It is hard to believe that it is almost the middle of November and there has not been a killing frost. Why not take advantage of this mild fall weather to do some fall garden chores?
Now is a good time to get your vegetable garden cleaned up. Pull and chop remaining vines and plants. Chopping can be accomplished by running over the materials several times with a rotary mower or by using a machete. This increases the surface area of the materials, enabling faster decomposition by decay organisms. However, do not include any diseased plants or weeds with seeds.
Enrich your garden soil by digging a trench in the garden, filling it with the chopped material and covering it up with soil. The decayed plant matter will be mixed into the soil when you till the garden next spring. Another option is to spread the materials over the garden’s surface and till them into the soil now.
Leave at least one garden hose readily accessible for late fall and winter watering, but other hoses should be prepared for winter.
Tree leaves should be raked up as they accumulate on the lawn. This prevents leaves from creating a matted layer that excludes light and air, and kills the grass beneath. Chop up the leaves and add them to soil, or start a compost pile.
Woody materials and other slow-to-decay garden waste, such as corn stalks, can be chopped up using a shredder if one is available. Use this shredded material for mulching landscape plants. Do not add it to the vegetable garden or the compost pile, because it will tie up available nitrogen in the soil as it decays.
Every year, I emphasize the importance of fall and winter watering of trees and shrubs. So far, we have had enough rainfall and have not needed to worry about soil moisture. However, extended mild fall and winter weather without significant precipitation can lead to dry soil, necessitating occasional deep watering of landscape trees and shrubs, especially evergreens.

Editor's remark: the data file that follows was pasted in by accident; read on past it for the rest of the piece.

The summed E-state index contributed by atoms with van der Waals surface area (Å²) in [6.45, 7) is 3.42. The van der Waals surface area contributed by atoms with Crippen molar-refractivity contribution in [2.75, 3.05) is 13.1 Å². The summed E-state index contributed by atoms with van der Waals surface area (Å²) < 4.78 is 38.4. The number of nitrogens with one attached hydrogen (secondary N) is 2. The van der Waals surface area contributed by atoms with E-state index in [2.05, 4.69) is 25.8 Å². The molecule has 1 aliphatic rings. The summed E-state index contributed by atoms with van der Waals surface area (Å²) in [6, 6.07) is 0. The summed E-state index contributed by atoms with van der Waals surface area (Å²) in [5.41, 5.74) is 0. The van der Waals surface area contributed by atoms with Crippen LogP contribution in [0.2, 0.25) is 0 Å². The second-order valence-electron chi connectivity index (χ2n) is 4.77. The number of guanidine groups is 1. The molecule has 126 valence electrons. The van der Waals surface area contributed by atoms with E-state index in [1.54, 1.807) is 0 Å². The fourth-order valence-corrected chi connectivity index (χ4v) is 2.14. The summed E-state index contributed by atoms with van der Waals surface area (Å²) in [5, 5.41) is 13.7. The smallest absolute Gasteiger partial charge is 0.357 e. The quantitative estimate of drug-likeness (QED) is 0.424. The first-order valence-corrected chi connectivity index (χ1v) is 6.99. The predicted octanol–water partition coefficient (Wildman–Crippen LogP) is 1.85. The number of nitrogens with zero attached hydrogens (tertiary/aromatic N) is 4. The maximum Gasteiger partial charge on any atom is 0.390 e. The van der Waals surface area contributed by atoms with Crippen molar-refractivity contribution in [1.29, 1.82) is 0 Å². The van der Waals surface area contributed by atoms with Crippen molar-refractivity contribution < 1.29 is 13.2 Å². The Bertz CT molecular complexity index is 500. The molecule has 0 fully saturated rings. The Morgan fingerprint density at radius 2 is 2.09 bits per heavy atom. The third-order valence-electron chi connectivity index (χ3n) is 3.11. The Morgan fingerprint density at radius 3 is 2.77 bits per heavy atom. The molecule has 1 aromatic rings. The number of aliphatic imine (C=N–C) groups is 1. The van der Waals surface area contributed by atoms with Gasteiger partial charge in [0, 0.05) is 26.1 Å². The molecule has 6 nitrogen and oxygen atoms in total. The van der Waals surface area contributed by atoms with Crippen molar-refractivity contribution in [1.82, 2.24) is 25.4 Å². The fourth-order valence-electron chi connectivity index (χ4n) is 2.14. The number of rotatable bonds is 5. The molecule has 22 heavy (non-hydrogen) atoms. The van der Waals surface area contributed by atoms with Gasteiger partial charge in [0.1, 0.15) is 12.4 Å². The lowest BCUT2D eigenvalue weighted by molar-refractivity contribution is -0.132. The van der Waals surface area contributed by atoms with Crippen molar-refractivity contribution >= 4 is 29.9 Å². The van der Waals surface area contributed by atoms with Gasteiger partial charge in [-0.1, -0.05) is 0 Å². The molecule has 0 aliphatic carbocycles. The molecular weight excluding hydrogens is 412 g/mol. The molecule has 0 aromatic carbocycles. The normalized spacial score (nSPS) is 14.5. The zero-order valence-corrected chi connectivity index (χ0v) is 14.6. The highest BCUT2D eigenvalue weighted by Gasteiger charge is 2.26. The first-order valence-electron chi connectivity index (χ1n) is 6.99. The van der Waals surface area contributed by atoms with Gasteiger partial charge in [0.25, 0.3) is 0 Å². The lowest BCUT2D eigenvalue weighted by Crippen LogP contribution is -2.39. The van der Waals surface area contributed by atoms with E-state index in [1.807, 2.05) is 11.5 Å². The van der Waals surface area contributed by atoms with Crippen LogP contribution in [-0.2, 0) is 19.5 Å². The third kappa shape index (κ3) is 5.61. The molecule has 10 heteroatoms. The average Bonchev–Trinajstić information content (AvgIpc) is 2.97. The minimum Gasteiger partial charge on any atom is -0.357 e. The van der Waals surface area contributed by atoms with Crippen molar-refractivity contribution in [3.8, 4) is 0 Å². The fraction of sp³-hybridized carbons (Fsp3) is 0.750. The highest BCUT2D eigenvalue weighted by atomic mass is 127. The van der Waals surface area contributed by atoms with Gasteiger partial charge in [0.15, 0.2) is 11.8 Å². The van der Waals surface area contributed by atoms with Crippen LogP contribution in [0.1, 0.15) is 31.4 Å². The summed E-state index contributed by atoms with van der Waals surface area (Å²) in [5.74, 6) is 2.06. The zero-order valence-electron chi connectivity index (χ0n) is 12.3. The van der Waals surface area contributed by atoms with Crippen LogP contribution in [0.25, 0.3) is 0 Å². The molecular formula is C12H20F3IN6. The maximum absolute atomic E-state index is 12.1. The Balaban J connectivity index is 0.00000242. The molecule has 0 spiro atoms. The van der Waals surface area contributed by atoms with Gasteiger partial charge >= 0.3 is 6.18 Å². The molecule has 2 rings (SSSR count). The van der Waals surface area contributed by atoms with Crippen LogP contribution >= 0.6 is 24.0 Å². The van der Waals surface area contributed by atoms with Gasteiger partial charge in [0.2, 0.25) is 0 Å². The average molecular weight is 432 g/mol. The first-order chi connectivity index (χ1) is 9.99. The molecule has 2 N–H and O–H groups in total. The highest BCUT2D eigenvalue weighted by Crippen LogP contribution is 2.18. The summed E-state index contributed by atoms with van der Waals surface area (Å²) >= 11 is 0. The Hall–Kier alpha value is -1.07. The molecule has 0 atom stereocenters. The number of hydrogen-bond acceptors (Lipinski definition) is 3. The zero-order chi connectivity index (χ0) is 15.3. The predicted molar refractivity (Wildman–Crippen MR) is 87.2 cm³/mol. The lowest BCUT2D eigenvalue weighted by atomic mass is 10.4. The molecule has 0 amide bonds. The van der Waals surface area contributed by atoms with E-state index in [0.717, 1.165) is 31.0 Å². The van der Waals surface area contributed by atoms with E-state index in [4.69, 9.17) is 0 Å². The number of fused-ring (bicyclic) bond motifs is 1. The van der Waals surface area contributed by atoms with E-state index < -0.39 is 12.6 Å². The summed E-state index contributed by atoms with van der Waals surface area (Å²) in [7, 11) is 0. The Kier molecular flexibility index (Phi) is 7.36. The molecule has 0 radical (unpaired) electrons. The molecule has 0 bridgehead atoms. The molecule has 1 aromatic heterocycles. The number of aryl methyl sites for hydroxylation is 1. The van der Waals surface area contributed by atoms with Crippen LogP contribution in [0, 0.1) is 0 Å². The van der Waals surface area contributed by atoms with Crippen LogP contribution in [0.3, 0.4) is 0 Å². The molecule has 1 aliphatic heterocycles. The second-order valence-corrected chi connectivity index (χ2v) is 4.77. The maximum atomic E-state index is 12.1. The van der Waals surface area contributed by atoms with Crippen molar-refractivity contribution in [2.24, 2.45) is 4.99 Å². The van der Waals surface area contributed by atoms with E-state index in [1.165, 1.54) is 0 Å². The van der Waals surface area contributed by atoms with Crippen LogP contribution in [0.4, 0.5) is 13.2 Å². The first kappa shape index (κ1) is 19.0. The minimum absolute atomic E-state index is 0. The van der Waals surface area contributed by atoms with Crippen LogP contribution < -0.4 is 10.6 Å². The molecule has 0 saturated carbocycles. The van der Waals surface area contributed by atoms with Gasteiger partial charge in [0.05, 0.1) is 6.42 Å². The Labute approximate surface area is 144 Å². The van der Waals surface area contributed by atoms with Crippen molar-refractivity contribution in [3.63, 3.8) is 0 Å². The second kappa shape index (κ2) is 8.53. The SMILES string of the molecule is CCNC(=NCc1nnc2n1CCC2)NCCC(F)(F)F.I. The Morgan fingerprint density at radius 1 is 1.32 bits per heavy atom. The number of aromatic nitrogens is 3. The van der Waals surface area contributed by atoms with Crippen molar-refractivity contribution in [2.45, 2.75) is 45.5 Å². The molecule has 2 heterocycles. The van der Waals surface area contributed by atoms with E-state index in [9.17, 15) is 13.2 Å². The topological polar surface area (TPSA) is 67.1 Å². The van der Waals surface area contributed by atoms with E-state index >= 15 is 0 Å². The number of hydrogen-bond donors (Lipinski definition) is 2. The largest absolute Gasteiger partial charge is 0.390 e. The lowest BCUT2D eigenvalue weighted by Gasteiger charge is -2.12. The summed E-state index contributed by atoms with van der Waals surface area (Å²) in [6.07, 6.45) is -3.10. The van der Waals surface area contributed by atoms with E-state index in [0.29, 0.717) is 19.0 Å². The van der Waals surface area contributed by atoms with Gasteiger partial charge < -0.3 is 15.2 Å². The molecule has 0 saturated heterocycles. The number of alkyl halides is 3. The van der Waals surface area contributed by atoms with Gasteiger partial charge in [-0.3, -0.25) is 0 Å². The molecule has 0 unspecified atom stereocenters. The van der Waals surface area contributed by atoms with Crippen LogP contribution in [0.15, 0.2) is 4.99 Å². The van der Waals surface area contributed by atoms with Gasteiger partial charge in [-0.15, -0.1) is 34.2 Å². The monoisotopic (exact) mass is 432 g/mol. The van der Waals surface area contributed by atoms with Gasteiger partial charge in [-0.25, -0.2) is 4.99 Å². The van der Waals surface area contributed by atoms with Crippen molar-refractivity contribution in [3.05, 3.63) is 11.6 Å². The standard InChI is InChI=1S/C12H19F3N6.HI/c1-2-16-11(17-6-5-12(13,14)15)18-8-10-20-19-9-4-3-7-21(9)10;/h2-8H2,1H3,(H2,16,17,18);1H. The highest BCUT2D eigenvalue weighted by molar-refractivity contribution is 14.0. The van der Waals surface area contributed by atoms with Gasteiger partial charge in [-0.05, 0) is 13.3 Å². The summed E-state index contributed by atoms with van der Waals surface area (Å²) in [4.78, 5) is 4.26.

Leave at least one garden hose readily accessible for late fall and winter watering, but other hoses should be prepared for winter. Do this by removing any spray nozzles, disconnecting the hose from spigots, and draining any water still in the hose. Remove any kinks, and coil the hoses tightly before storing them in the garage or garden shed.
There is no need to remove the dead, dry stems of flowering perennials. During the winter they provide cover and food for birds.
Now is also a good time to pay attention to landscape. There is no need to remove the dead, dry stems of flowering perennials. During the winter, they provide cover and food for birds. However, it is advisable to cut back plants that were bothered with fungus diseases, such as powdery mildew. This helps reduce the potential of reinfection next year.
If you feel a need to cut all of your perennials for the sake of neatness, cut the tops back to about 2 to 3 inches from the crown or base of the plant, but take care not go too far. You can harm the plant’s crown where the buds for next year’s growth are located.
Do not do any extensive pruning of trees and shrubs. Only remove broken or diseased twigs and branches. Wait until late winter or early spring if you need to prune more heavily to reduce size or redirect growth. Prune roses only enough to keep extra long canes from whipping around in winter winds. Wait until spring to prune roses back more severely.
Marianne C. Ophardt is a horticulturist for Washington State University Benton County Extension.